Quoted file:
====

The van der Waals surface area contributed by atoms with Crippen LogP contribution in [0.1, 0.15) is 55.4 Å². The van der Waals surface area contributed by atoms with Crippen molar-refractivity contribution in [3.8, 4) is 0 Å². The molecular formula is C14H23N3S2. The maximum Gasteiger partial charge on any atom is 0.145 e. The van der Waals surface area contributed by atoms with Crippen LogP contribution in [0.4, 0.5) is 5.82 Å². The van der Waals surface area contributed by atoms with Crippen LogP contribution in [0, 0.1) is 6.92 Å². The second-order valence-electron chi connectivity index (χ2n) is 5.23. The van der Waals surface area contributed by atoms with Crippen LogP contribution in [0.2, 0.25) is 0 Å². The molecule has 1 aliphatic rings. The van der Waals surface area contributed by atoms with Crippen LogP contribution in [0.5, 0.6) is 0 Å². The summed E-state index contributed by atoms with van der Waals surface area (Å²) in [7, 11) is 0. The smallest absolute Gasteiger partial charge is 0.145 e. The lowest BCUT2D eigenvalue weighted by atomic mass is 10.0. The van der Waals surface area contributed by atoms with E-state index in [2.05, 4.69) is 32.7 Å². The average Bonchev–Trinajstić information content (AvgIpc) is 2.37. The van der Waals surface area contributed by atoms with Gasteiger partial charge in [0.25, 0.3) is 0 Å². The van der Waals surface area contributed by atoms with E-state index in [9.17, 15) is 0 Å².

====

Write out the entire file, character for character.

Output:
The van der Waals surface area contributed by atoms with Crippen LogP contribution in [0.1, 0.15) is 55.4 Å². The van der Waals surface area contributed by atoms with Crippen molar-refractivity contribution in [3.8, 4) is 0 Å². The molecular formula is C14H23N3S2. The maximum Gasteiger partial charge on any atom is 0.145 e. The van der Waals surface area contributed by atoms with Crippen LogP contribution in [0.4, 0.5) is 5.82 Å². The van der Waals surface area contributed by atoms with Crippen LogP contribution in [0, 0.1) is 6.92 Å². The second-order valence-electron chi connectivity index (χ2n) is 5.23. The van der Waals surface area contributed by atoms with Crippen LogP contribution in [0.2, 0.25) is 0 Å². The molecule has 1 aliphatic rings. The van der Waals surface area contributed by atoms with Crippen LogP contribution in [0.5, 0.6) is 0 Å². The summed E-state index contributed by atoms with van der Waals surface area (Å²) in [7, 11) is 0. The smallest absolute Gasteiger partial charge is 0.145 e. The lowest BCUT2D eigenvalue weighted by atomic mass is 10.0. The van der Waals surface area contributed by atoms with E-state index in [2.05, 4.69) is 32.7 Å². The average Bonchev–Trinajstić information content (AvgIpc) is 2.37. The van der Waals surface area contributed by atoms with Gasteiger partial charge in [0.25, 0.3) is 0 Å². The van der Waals surface area contributed by atoms with E-state index in [9.17, 15) is 0 Å².